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Useless Hospital Committees


Specializes in Med Surg, Specialty. Has 10 years experience.

So maybe its just me, but it seems that every hospital has committees focused on 'improving patient care'/customer service, who spend time creating their vision statements and lead hospital retreats about how we have to put the patient first, and create newsletters and tests that we have to take.... I began to think of the resources these take, the cost to create all these puppies and butterflies material, salary time to present it and have staff listen, and the cost/benefit to the patient of taking yet another "just a minute of the nurse's time" away from the nurse.

These committees seem like (mostly) a waste of time and resources, spouting common sense statements and directing focus away from where it is more needed for improvement in care. Telling us that the patient is #1, and that the family is important, and how to answer your phone, and say please and thank you is more basic than nursing 101.

Why can't they have a committee (or just one person who travels around to the sites to take suggestions anonymously and liaisons with other departments to fix problems) focused on what are obstacles for nurses in delivering care? Fixing the broken or nonexistent equipment issues, or discussing better utilization of ancillary staff or even volunteers? When was the last time you were solicited for information on what the roadblocks to your work were? Wouldn't that impact patients more than a new picture on the wall or 'waterfall music', or adding an option for tea and coffee, or a new scripted phrase? Focusing on making a waiting room more 'warm and inviting' seems like a far, far lower priority than fixing the computer issue/double charting issue which keeps a patient staying in the waiting room in the first place.

So I'm wondering, why have yet another customer service committee that makes minimal real change? Is there some sort of JCAHO requirement for this stuff? Or is this just to show on paper to make it look like they care? (reminds me of how when you see the ads/billboards during nurses week thanking the nurses and saying what wonderful staff a hospital has, that's not done to be nice, that's a marketing strategy)

Why not reappropriate the funding for these committees to more useful endeavors, of which there are many?

iluvivt, BSN, RN

Specializes in Infusion Nursing, Home Health Infusion. Has 32 years experience.

I understand what you are saying but an organization simply does not run that way! It also takes time to solve the bigger problems.I personally have spent very productive time on committees but they must have effective leadership and follow through to bring about real change. I have also been asked to bring my expertise to a meeting..my director is very aware she is not an infusion expert so in the event the meeting is about an infusion subject she will call in one of only a handful of us that can deal with the problem or issue. I would say that is a wise director!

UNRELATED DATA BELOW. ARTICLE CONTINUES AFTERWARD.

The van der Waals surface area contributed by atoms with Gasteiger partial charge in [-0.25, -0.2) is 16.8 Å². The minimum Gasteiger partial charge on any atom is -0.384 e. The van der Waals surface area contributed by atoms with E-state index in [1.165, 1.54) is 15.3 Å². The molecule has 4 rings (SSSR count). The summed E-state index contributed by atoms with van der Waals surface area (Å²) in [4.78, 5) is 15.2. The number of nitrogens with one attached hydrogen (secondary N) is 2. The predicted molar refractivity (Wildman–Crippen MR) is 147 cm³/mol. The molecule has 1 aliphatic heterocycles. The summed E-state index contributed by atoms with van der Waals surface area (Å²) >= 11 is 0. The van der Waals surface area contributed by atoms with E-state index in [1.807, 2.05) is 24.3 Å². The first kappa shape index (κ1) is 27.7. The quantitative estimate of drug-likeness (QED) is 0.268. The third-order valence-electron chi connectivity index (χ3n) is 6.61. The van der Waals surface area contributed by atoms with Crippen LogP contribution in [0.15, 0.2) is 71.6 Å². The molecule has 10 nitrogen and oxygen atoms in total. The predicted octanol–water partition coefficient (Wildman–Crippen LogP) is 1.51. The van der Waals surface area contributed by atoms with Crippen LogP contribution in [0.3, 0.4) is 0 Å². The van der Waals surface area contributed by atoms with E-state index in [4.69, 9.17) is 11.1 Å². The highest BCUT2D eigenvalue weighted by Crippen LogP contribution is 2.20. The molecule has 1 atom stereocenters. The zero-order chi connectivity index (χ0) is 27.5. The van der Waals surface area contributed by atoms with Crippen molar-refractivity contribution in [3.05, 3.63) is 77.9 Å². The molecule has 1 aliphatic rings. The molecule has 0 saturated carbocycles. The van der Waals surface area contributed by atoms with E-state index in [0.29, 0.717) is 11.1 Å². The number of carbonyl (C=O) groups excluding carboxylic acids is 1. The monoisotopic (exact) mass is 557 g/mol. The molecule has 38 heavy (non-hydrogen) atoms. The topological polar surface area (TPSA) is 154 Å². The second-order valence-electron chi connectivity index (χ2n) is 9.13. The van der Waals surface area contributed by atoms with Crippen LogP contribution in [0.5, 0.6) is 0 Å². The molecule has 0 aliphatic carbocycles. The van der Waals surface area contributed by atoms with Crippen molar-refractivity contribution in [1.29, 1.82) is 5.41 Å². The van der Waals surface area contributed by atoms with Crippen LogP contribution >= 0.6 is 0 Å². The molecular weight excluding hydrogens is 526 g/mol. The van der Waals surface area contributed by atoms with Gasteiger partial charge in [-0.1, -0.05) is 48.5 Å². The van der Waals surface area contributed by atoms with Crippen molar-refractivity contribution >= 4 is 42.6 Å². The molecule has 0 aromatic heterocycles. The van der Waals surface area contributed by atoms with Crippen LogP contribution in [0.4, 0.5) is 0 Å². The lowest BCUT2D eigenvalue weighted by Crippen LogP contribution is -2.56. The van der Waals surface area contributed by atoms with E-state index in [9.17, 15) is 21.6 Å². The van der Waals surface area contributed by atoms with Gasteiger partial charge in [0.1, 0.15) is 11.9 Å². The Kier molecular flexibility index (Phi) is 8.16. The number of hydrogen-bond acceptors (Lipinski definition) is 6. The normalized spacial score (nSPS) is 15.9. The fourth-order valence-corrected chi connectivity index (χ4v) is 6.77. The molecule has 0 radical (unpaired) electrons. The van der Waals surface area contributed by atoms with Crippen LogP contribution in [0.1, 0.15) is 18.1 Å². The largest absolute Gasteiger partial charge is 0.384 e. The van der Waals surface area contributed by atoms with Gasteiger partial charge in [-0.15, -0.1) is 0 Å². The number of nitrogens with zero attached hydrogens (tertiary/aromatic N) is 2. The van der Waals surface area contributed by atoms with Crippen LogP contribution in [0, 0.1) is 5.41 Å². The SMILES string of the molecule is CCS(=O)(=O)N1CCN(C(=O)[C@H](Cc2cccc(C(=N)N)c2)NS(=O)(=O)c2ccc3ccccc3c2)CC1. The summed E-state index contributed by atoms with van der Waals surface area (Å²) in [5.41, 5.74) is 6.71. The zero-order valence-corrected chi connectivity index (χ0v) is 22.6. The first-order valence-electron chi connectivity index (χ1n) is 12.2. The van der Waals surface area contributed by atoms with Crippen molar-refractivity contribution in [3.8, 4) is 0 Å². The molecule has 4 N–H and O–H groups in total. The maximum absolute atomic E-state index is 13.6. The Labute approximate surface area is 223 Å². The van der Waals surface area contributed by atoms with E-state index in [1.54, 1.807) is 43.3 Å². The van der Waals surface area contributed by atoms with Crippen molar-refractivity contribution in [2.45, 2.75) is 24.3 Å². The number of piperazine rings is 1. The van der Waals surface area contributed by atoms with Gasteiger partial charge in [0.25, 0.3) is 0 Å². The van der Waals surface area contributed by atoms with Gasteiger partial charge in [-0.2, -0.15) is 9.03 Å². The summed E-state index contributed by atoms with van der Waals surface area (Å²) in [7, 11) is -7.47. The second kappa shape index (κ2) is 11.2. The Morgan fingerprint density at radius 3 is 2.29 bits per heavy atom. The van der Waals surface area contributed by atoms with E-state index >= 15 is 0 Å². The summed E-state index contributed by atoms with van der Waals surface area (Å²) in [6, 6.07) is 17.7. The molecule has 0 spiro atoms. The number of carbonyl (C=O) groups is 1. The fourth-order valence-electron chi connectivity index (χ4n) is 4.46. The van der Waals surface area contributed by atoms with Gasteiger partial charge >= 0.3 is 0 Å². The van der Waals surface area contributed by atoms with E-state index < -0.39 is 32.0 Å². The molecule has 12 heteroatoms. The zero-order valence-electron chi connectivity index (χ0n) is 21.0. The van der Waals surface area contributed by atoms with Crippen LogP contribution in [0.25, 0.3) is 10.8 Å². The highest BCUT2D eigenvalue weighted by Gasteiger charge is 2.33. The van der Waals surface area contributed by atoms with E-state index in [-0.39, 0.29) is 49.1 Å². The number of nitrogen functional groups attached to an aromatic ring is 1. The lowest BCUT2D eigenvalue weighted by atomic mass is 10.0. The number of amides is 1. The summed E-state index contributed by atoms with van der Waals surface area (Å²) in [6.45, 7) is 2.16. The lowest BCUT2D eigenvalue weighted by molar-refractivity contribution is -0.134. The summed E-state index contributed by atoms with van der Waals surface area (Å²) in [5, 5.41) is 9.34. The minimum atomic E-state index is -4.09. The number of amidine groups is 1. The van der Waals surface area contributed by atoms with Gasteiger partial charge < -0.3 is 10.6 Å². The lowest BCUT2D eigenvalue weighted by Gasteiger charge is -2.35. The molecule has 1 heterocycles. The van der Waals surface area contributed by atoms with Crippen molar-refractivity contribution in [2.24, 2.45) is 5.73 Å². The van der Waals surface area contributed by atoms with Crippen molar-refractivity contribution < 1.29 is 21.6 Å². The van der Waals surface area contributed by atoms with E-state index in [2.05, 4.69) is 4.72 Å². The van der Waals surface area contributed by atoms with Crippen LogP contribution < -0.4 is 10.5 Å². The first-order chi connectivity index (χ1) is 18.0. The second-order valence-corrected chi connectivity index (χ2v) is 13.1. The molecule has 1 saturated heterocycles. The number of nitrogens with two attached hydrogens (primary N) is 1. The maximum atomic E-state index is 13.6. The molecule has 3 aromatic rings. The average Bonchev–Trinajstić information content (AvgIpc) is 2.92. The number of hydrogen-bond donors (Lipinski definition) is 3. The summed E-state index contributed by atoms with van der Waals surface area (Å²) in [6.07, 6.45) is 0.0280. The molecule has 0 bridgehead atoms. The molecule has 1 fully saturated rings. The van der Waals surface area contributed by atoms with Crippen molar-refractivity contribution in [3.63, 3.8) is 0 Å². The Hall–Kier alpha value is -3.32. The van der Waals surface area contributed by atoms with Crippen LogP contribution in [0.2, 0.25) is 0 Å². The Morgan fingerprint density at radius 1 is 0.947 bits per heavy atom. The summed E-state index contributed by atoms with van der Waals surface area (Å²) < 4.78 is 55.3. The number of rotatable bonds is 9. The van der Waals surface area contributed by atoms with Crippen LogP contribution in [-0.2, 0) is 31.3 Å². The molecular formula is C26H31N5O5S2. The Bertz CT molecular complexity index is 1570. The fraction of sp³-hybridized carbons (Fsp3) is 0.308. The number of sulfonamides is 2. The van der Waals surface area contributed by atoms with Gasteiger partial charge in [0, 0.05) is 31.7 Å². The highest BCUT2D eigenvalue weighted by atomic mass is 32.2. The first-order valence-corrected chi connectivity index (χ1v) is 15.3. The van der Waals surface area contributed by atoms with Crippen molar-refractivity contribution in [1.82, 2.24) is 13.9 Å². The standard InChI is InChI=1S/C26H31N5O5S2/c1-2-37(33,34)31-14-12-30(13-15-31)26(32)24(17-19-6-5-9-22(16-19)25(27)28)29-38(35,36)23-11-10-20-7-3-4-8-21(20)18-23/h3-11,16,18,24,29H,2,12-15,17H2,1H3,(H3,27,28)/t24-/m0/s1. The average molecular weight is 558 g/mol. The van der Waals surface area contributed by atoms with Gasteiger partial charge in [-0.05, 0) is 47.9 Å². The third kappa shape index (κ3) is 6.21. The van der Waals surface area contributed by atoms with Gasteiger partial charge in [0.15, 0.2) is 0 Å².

There are many opportunities to express your ideas and join committees in most organizations but I have found that many do not want to make an effort to do so for a variety of reasons. I have learned with time ,persistence, and professionalism one person can have a huge impact on the quality of care. A huge part of this is how you present the problem and what solutions you can come up with and you have to have your facts straight.

In terms of equipment most organizations have a process to fix equipment via Biomed or engineering but many do not know the process or just toss the broken equipment aside or request another.

By the way, it is called The Joint Commission (TJC) now as the name was changed many years ago.

dirtyhippiegirl, BSN, RN

Specializes in PDN; Burn; Phone triage. Has 8 years experience.

We have quite a few committees tasked at improving standard of care (CAUTIs, falls, VAPs, etc), and several groups doing flow-improvement projects related to how ancillary staff are used, how to better improve the report process, etc.

They're about as useful as the OP's customer relationships committees.

Just sayin'.

I completely agree about the committees being a waste of time and resources. They always start out with good intentions but are usually not able to be focused and don't typically have authority to make real changes.

Think they're just a public/employee relations fad that has been around way too long.


Specializes in OB/GYN/Neonatal/Office/Geriatric. Has 25+ years experience.

Every place I have worked in the past 26 years had "commitees". Few were able to spearhead changes that really helped change delivery of care in a meaningful way. Most were just as you described and after awhile I became very jaded about the idea of commitees. The mere mention of someone forming yet another commitee makes me groan.

KelRN215, BSN, RN

Specializes in Pedi. Has 10 years experience.

One year, I made it a professional goal to join a committee... until I realized that every committee in the hospital was worthless. Before I resigned my position, I was considered to be next in line for the hospital wide "staff nurse committee." If I had stayed, I wouldn't have joined it because it was blatantly apparent that this "staff nurse" committee was a misnomer and that all it was was a waste of time... staff nurses from every department in the hospital were invited to a monthly meeting with the CNO. She told people "this is what we're doing now" and if anyone voiced concerns, the response was "this is what we're doing now."

It seems like a lot of student council stuff to me. Just plan fun dances, give us food, and let's leave it at that.